A summary of the history of philosophy showing the positive/negative connections between ideas
Interestingly it has not only a spatial interface and shows spatial relationships between people and ideas over time using a timeline, but it also indicates—using colored links—the ideas of disagreement/contrast/refutation and agreement/similarity/expansion.
What other (digital) tools of thought provide these sorts of visualization affordances?
Here’s a surprisingly useful thinking tool for anybody interested in the history of Western philosophy: a sort of garden of forking paths of argument. https://t.co/AH1ophVXH8
— Daniel Dennett (@danieldennett) October 9, 2018
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Chris Aldrich mentioned this bookmark on boffosocko.com.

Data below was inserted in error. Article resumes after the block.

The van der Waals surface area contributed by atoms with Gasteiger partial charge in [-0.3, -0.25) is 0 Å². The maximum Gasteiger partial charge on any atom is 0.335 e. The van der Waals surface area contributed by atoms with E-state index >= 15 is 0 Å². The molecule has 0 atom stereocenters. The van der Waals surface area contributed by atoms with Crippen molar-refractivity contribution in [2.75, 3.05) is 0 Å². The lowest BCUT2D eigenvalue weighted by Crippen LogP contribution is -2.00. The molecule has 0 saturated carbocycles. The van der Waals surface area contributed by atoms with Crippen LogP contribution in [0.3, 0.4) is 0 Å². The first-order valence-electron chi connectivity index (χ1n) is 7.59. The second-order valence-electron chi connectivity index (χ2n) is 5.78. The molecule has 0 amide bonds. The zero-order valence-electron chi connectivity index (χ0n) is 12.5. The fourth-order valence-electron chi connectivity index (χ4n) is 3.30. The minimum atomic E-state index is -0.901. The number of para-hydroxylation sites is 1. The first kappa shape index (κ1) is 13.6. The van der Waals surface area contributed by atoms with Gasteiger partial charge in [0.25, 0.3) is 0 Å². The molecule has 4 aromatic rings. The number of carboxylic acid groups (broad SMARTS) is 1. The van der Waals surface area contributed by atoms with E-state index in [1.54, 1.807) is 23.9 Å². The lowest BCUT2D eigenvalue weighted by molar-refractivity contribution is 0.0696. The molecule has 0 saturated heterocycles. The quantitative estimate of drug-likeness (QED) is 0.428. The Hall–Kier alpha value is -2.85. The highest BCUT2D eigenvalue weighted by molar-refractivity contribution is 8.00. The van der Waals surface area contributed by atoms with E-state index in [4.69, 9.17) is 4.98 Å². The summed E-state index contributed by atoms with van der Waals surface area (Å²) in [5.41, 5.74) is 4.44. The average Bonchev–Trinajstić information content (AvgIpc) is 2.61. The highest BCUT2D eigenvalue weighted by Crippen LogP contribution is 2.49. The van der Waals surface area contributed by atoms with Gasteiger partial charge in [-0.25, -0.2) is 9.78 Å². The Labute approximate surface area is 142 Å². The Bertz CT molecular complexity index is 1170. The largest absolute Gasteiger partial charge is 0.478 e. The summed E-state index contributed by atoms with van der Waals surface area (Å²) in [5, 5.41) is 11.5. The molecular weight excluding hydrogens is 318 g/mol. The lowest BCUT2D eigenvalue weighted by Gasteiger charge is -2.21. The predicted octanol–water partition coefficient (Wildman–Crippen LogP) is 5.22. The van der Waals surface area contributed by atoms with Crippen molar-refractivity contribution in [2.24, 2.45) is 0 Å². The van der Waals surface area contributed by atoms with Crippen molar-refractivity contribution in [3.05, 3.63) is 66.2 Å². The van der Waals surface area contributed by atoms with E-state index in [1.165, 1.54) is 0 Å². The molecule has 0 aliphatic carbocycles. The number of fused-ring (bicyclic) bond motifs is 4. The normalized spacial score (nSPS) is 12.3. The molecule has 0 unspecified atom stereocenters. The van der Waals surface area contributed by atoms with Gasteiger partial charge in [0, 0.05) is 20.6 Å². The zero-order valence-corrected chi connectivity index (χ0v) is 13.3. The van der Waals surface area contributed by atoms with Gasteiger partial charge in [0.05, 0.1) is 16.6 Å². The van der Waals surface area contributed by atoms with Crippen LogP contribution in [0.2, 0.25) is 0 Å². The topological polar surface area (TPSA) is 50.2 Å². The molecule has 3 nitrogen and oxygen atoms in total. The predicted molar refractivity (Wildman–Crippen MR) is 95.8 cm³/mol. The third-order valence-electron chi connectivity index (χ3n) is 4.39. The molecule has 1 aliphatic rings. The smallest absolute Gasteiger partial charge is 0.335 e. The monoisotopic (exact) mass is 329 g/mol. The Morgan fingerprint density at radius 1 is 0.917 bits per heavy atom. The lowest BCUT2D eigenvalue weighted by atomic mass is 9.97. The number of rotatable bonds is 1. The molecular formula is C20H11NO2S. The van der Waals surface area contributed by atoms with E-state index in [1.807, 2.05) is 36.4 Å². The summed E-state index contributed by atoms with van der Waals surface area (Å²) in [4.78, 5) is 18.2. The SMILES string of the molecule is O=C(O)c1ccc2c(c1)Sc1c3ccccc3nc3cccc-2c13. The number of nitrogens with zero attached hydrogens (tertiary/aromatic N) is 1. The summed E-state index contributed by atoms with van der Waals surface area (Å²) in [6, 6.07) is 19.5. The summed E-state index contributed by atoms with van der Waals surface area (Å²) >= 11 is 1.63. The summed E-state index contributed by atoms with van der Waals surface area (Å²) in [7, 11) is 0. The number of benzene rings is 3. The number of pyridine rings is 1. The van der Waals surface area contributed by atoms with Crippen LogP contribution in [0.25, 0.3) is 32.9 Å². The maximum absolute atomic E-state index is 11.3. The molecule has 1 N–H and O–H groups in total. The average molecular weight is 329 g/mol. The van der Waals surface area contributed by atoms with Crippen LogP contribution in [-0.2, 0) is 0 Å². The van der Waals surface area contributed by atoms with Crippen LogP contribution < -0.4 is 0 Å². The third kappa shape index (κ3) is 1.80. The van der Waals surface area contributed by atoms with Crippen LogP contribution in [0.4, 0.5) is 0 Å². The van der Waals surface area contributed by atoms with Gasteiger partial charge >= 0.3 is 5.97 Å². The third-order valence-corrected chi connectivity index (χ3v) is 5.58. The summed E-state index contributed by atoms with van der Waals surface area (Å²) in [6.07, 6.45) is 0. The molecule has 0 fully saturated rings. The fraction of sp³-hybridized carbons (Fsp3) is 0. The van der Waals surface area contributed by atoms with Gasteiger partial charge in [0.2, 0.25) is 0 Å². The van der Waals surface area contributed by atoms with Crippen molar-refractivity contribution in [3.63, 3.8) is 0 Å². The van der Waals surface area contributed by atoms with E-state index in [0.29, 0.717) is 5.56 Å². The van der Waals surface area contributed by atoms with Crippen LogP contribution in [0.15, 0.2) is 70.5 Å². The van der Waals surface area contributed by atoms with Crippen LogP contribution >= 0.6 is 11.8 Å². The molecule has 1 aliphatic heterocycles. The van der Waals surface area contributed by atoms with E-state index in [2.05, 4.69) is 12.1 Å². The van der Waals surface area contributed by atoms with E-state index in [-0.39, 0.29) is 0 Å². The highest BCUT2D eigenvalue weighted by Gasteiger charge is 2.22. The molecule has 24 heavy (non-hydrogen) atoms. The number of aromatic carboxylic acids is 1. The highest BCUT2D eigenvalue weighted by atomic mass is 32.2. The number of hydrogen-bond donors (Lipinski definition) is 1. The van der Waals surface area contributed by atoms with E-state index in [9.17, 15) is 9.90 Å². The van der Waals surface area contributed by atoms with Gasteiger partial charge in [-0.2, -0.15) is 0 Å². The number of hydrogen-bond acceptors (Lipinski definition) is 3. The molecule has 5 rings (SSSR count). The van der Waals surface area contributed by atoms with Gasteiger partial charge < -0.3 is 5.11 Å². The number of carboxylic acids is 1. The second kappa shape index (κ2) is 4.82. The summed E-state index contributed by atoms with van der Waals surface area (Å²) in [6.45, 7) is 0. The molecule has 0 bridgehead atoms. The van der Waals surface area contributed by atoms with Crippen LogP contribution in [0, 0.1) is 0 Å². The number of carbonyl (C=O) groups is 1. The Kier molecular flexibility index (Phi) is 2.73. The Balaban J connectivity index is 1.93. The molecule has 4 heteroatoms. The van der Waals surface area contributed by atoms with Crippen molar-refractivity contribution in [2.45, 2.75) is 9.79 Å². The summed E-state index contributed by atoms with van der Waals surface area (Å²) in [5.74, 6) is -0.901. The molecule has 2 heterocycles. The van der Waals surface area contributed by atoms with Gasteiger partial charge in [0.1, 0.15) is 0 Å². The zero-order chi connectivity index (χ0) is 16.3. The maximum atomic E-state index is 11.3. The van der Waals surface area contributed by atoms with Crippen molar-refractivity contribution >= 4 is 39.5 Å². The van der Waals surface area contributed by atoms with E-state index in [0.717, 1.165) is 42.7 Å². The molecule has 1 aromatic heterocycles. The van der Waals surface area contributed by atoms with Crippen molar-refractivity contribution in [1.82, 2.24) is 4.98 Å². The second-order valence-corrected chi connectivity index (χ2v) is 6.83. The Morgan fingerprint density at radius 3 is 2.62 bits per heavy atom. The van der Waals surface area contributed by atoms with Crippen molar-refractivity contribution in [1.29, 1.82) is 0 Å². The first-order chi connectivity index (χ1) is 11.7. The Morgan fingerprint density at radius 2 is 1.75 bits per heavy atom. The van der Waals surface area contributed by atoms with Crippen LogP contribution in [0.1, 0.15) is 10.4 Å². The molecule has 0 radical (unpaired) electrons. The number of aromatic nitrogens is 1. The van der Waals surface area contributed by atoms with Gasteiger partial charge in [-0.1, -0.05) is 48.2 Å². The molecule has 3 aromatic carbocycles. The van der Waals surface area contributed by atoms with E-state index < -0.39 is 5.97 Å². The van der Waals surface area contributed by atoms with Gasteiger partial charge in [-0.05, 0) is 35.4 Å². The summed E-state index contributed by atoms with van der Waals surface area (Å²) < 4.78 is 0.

What other (digital) #ToolsForThought provide these sorts of visualization affordances?
In Cosma (cosma.graphlab.fr/en/) you can define link types and their appearance in the graph. E.g. define “opposes” as dotted red, write “Author A argued against [[opposes:20201209111625]] author B,” link is represented as a dotted red line in the graph.
I think this qualifies as a “discourse graph”, so it may interest @JoelChan86 (who may have seen it already) and might know tools with similar features (visual representation of link types).
I would love to see this great content by @denizcemonduygu in two dimensions rather than linear. I once copied a sample into the Condensr.de, see x28hd.de/demo/?metaphys…
Thank you. I also want to check out other 2d structures (force-directed graphs etc) once I’m roughly done with the UX-UI design-development of the current one – nearly there. 🙂 I doubt they’ll replace the linear version but they can be additional ways of exploring.
If I can be of any help, please tell me.
I did not use Force Directed, but a circle for the densely connected, and DAG for the rest.
Neat: the cyclical sensation evoked by this ordering is quite striking!
There is quite a bit of related work on computer-supported argument visualization in ed: